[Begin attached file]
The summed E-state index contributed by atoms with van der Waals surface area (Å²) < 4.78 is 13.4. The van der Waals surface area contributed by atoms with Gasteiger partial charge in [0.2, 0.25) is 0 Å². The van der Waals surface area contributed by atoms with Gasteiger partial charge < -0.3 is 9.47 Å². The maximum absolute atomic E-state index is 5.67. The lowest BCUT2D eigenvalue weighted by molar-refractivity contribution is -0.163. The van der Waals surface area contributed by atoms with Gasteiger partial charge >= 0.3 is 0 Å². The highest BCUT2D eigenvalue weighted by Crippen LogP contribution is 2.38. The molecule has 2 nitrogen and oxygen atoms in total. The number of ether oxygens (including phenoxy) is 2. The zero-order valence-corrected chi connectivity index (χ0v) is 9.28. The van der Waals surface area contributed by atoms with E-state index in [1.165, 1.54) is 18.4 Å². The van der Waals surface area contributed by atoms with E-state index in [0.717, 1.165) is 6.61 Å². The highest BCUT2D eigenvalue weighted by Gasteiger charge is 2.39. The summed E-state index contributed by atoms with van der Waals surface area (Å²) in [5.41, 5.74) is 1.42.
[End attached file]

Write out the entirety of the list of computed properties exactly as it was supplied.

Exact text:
The summed E-state index contributed by atoms with van der Waals surface area (Å²) < 4.78 is 13.4. The van der Waals surface area contributed by atoms with Gasteiger partial charge in [0.2, 0.25) is 0 Å². The van der Waals surface area contributed by atoms with Gasteiger partial charge < -0.3 is 9.47 Å². The maximum absolute atomic E-state index is 5.67. The lowest BCUT2D eigenvalue weighted by molar-refractivity contribution is -0.163. The van der Waals surface area contributed by atoms with Gasteiger partial charge >= 0.3 is 0 Å². The highest BCUT2D eigenvalue weighted by Crippen LogP contribution is 2.38. The molecule has 2 nitrogen and oxygen atoms in total. The number of ether oxygens (including phenoxy) is 2. The zero-order valence-corrected chi connectivity index (χ0v) is 9.28. The van der Waals surface area contributed by atoms with E-state index in [1.165, 1.54) is 18.4 Å². The van der Waals surface area contributed by atoms with E-state index in [0.717, 1.165) is 6.61 Å². The highest BCUT2D eigenvalue weighted by Gasteiger charge is 2.39. The summed E-state index contributed by atoms with van der Waals surface area (Å²) in [5.41, 5.74) is 1.42.